Let’s hope Jiffy’s last name is not Popp.

Tigers ain’t cheap to acquire, so it would be very costly to mistreat them in the way some people mistreat common pets, such as dogs and cats. But if your con is based on short-term gains, the long-term welfare of the animals may not be at the top of your To-Do list.

Anyway, if Jiffy is not the only employee who feels this way, what is keeping them there and not reporting Tess to the authorities? Is she blackmailing them? Is this Center located 100 miles out in the desert?

But it’s clear that Tess handled this entire situation incorrectly. By tossing out the only professional producer (Diana Daggers) available, stoking tension between Mark and Rex, and allowing Mark to wander around on his own, she only increases the danger to her scheme.

Jiffy dishes the dirt

So here is where the story breaks down somewhat, as we’re expected to believe that a stranger can ask a single question of an employee (“Jiffy”, as we learn), who readily spills his guts to Mark about the organization after first stating “We don’t do questions or cameras.” Is his testimony accurate or is he just a disgruntled employee?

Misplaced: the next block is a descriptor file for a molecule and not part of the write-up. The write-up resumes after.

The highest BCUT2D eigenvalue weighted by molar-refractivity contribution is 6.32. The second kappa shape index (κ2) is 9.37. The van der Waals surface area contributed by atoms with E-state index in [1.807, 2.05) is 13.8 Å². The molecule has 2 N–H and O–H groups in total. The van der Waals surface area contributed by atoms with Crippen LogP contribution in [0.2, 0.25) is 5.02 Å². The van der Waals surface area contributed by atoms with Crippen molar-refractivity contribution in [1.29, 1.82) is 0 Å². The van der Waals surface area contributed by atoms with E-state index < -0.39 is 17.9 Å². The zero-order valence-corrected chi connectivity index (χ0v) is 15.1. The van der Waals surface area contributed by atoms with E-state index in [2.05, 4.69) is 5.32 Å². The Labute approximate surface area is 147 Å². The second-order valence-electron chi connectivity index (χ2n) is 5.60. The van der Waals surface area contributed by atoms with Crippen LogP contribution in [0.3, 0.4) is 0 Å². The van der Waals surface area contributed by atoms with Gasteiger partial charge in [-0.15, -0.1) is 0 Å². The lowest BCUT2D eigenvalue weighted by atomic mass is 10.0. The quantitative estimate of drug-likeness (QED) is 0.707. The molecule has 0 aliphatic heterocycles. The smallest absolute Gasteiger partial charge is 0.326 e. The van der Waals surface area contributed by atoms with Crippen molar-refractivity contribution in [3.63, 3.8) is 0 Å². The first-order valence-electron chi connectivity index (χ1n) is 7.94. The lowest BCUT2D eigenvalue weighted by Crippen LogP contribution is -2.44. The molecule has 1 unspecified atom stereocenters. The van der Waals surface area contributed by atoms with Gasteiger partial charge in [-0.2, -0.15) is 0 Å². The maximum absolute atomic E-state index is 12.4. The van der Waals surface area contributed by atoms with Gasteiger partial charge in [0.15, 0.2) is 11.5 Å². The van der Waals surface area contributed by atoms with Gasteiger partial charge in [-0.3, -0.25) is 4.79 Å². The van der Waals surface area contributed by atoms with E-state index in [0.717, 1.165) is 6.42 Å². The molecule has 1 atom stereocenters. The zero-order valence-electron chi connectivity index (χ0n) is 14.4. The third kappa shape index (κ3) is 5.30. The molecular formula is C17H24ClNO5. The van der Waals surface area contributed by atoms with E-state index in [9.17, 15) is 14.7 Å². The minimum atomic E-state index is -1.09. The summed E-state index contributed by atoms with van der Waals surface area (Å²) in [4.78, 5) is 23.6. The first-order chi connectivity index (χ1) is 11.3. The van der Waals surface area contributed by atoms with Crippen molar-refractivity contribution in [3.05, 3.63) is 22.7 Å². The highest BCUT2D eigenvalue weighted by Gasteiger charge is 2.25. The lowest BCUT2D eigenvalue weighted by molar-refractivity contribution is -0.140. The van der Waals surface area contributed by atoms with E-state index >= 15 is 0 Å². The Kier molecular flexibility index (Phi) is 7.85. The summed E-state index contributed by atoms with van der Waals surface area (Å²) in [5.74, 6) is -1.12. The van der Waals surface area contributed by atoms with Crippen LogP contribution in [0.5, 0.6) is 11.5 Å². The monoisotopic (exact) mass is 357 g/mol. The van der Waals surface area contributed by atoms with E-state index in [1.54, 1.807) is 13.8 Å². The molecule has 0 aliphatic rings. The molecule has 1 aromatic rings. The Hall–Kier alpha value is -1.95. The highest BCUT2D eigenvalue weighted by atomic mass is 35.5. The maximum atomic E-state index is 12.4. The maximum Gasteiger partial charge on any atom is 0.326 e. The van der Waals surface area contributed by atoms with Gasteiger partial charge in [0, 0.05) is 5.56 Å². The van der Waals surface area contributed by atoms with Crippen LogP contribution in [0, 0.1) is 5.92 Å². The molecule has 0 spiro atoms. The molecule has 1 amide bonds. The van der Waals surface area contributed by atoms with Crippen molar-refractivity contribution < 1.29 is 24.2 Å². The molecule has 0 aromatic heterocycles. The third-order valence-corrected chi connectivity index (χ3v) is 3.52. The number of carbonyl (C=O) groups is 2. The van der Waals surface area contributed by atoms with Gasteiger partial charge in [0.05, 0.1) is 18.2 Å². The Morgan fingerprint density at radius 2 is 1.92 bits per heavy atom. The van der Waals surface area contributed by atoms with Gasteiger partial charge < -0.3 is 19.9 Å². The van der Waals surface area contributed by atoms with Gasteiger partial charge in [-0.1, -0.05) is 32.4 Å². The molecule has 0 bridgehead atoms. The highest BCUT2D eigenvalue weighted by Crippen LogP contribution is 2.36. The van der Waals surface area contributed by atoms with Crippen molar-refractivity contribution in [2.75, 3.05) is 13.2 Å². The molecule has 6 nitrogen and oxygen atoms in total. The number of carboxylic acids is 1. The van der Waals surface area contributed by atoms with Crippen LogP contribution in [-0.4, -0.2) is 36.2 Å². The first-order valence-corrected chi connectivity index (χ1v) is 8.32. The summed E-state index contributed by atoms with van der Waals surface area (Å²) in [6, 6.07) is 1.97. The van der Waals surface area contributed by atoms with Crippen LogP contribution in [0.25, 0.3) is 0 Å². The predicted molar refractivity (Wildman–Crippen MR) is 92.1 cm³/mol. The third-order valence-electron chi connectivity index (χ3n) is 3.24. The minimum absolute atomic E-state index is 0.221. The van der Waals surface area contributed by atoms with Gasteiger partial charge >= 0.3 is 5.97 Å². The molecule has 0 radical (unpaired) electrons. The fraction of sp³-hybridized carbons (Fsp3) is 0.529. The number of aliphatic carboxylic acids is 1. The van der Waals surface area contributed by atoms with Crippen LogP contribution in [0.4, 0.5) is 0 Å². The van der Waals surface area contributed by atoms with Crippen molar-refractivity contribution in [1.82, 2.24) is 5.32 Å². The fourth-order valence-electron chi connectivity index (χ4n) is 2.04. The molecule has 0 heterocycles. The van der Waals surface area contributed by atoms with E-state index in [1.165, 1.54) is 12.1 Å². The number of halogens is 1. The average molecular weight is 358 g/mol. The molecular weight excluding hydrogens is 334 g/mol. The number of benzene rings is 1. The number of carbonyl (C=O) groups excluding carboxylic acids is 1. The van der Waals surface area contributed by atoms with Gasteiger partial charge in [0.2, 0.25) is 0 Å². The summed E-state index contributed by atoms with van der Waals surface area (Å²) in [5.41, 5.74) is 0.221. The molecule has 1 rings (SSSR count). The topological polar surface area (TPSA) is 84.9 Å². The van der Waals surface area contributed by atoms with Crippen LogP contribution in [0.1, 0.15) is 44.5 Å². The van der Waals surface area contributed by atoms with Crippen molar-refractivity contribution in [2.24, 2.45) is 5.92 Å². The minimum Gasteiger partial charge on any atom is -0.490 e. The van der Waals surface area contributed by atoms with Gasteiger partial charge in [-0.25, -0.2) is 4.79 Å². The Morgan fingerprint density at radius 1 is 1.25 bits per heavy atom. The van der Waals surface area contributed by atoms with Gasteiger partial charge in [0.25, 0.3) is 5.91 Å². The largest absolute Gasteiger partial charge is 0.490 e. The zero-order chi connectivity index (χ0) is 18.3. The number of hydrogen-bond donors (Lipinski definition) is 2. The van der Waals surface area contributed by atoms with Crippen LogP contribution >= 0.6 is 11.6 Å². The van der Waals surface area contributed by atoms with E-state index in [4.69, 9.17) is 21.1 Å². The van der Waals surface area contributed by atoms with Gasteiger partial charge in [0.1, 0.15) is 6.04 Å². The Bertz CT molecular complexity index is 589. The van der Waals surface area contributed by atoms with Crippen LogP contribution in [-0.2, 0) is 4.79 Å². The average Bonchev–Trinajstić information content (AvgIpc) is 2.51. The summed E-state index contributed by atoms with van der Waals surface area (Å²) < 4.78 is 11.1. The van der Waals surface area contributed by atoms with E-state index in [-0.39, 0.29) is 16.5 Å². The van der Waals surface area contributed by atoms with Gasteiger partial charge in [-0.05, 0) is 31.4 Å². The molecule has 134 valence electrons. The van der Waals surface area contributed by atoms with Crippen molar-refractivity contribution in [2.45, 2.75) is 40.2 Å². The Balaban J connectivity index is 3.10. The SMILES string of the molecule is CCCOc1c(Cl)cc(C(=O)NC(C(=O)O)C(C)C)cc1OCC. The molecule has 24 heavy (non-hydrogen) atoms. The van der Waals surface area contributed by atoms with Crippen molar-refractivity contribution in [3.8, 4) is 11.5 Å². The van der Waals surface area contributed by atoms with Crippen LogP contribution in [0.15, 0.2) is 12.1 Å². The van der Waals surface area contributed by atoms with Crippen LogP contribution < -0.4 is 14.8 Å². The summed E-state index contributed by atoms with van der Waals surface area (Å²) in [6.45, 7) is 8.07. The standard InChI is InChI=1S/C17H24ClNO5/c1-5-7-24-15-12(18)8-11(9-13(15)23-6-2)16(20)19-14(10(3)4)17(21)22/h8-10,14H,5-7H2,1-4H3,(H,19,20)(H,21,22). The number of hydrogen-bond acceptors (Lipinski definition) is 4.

On the other hand, if Mark can verify all of this info, he certainly has a story to report. By the way, just what is going on in that trailer?

Mark is on the trail!

Looks like there are some questionable things going on, after all. But if all that expired freeze-dried (I presume) meat is in a dumpster and not in a freezer, it could simply indicate some inefficiency and sloppy inventory management. Hardly a crime or case of corruption. We’ll need to see more conclusive evidence than that. But it’s a start! And that worker should be easy to turn.